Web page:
The stock market’s return over the next decade is likely to be well below historical norms.

That is the unanimous conclusion of eight stock-market indicators with what I consider the most impressive track records over the past six decades. The only real difference between them is the extent of their bearishness.

To illustrate the bearish story told by each of these indicators, consider the projected 10-year returns to which these indicators’ current levels translate. The most bearish projection of any of them was that the S&P 500 would produce a 10-year total return of 3.9 percentage points annualized below inflation. The most bullish was 3.6 points above inflation.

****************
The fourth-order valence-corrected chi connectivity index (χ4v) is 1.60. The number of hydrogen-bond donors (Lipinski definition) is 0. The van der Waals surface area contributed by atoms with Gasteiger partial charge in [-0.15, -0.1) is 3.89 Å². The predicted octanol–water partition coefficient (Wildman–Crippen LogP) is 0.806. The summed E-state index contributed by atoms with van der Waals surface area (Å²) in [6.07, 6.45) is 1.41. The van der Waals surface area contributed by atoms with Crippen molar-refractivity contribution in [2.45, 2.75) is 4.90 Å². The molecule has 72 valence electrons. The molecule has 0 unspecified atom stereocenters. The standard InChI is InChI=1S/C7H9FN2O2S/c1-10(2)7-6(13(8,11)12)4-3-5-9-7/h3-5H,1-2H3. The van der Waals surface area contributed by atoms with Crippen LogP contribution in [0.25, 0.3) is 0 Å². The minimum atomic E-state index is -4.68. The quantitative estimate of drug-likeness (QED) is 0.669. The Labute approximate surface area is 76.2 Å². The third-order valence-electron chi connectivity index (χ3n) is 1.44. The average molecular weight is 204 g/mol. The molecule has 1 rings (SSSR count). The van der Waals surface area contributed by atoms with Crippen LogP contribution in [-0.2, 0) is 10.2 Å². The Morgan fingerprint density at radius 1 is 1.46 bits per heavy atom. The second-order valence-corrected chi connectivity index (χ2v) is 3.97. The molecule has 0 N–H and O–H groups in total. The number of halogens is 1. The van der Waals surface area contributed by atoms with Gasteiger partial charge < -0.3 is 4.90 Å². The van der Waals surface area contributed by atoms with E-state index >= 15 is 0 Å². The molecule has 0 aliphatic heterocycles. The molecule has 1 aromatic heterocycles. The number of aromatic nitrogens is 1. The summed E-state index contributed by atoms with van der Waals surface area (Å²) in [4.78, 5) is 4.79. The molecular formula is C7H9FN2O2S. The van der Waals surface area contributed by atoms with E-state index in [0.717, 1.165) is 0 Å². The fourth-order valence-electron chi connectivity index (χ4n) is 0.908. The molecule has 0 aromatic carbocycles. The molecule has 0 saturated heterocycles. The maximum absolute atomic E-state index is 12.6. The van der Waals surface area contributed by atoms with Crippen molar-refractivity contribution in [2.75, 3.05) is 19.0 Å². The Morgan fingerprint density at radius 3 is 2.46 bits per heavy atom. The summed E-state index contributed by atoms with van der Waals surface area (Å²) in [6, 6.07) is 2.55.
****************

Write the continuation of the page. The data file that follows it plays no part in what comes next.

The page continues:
The most accurate of the indicators I studied was created by the anonymous author of the blog Philosophical Economics. It is now as bearish as it was right before the 2008 financial crisis, projecting an inflation-adjusted S&P 500 total return of just 0.8 percentage point above inflation. Ten-year Treasuries can promise you that return with far less risk.”

Here is one of the eight indicators, a chart of Livermore’s Equity-Q Ratio which is essentially household’s equity allocation to net worth:

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